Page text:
• Summary
  • Contents
  • Subject index

Children and Citizenship offers a contemporary and critical approach to the central debates around notions of children’s citizenship. Drawing on different disciplinary perspectives and including contributions by leading scholars in the field, this book makes explicit connections between theoretical approaches, representations of childhood, and the experiences of children themselves, legal instruments, policies, and their implementation. The book contains reflections on the notion of children’s citizenship in general as well as in relation to international instruments, in particular the UN Convention on the Rights of the Child (UNCRC), the case law of the European Convention on Human Rights (ECHR), and EU legislation relating to citizenship and children’s rights.

Youth, Citizenship and the Problem of Dependence
Youth, citizenship and the problem of dependence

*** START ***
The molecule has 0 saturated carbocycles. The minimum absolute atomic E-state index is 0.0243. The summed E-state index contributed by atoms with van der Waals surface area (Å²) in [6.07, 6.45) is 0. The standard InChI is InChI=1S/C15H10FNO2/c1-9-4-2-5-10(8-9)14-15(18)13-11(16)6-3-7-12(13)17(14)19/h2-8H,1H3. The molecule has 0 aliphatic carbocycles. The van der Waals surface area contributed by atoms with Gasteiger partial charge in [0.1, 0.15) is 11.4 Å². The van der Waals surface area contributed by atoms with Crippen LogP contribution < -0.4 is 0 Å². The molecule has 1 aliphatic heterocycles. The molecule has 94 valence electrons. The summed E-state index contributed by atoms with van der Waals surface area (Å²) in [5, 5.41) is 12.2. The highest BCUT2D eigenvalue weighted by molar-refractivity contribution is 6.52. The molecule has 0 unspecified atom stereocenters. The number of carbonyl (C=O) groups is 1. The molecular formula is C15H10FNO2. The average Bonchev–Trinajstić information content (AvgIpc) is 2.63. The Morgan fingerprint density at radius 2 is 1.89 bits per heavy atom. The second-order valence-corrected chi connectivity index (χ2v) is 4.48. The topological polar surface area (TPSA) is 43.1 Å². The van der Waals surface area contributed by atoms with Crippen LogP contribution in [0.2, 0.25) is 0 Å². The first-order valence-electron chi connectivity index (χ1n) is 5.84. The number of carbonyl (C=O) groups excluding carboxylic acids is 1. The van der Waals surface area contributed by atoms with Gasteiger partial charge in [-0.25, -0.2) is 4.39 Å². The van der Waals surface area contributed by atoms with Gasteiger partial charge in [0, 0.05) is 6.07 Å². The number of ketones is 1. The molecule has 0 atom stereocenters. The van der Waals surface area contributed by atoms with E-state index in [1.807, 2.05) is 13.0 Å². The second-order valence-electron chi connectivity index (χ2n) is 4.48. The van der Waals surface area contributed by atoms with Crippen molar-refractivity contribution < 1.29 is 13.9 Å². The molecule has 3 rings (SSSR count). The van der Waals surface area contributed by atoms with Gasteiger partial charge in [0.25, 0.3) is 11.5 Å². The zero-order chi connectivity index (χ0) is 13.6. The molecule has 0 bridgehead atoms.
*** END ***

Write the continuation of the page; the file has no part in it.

GillJones
Introduction: The Significance of ‘Youth’

Most definitions of childhood, including the 1989 UN Convention on the Rights of the Child (UNCRC), include all those under the age of legal majority (generally 18), thus setting up an age threshold between childhood and adulthood. The aim is to redress the particular vulnerability of children which stems from their dependence on their parents or carers. There are two problems resulting from the use of an age threshold to denote this. The first is that children are presented as united in their dependence, whether they are able to be dependent or not. The second is that over-18s are not seen as in need of special protection.

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